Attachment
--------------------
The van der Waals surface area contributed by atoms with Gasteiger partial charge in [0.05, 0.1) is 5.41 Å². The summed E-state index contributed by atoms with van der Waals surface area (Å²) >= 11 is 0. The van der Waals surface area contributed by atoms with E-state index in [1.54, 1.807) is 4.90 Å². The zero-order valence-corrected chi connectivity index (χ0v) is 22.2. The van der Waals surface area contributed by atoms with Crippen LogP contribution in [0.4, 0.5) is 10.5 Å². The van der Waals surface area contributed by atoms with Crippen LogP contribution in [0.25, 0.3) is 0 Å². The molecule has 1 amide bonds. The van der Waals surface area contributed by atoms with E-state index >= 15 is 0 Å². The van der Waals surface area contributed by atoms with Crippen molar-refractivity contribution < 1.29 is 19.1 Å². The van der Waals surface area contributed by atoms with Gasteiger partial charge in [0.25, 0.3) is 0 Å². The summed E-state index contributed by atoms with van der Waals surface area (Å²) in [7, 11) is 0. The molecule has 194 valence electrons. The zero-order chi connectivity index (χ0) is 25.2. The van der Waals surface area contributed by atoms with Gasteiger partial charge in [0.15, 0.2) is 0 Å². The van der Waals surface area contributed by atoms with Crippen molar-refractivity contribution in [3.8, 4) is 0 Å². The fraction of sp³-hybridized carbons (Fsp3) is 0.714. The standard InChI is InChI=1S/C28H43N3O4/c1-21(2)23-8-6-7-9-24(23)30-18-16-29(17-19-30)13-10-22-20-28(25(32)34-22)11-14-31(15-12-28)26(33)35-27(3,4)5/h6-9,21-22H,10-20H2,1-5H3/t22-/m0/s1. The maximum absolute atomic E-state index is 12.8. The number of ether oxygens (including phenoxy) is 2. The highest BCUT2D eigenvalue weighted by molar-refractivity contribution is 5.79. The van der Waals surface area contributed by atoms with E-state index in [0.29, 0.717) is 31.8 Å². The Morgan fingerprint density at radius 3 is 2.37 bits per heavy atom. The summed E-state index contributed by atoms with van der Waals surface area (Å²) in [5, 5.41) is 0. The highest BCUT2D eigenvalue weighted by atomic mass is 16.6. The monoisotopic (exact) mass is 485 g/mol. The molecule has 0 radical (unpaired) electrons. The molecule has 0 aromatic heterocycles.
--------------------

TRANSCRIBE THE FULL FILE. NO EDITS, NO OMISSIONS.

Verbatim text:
The van der Waals surface area contributed by atoms with Gasteiger partial charge in [0.05, 0.1) is 5.41 Å². The summed E-state index contributed by atoms with van der Waals surface area (Å²) >= 11 is 0. The van der Waals surface area contributed by atoms with E-state index in [1.54, 1.807) is 4.90 Å². The zero-order valence-corrected chi connectivity index (χ0v) is 22.2. The van der Waals surface area contributed by atoms with Crippen LogP contribution in [0.4, 0.5) is 10.5 Å². The van der Waals surface area contributed by atoms with Crippen LogP contribution in [0.25, 0.3) is 0 Å². The molecule has 1 amide bonds. The van der Waals surface area contributed by atoms with E-state index >= 15 is 0 Å². The van der Waals surface area contributed by atoms with Crippen molar-refractivity contribution < 1.29 is 19.1 Å². The van der Waals surface area contributed by atoms with Gasteiger partial charge in [0.25, 0.3) is 0 Å². The summed E-state index contributed by atoms with van der Waals surface area (Å²) in [7, 11) is 0. The molecule has 194 valence electrons. The zero-order chi connectivity index (χ0) is 25.2. The van der Waals surface area contributed by atoms with Gasteiger partial charge in [0.15, 0.2) is 0 Å². The van der Waals surface area contributed by atoms with Crippen molar-refractivity contribution in [3.8, 4) is 0 Å². The fraction of sp³-hybridized carbons (Fsp3) is 0.714. The standard InChI is InChI=1S/C28H43N3O4/c1-21(2)23-8-6-7-9-24(23)30-18-16-29(17-19-30)13-10-22-20-28(25(32)34-22)11-14-31(15-12-28)26(33)35-27(3,4)5/h6-9,21-22H,10-20H2,1-5H3/t22-/m0/s1. The maximum absolute atomic E-state index is 12.8. The number of ether oxygens (including phenoxy) is 2. The highest BCUT2D eigenvalue weighted by molar-refractivity contribution is 5.79. The van der Waals surface area contributed by atoms with E-state index in [0.29, 0.717) is 31.8 Å². The Morgan fingerprint density at radius 3 is 2.37 bits per heavy atom. The summed E-state index contributed by atoms with van der Waals surface area (Å²) in [5, 5.41) is 0. The highest BCUT2D eigenvalue weighted by atomic mass is 16.6. The monoisotopic (exact) mass is 485 g/mol. The molecule has 0 radical (unpaired) electrons. The molecule has 0 aromatic heterocycles.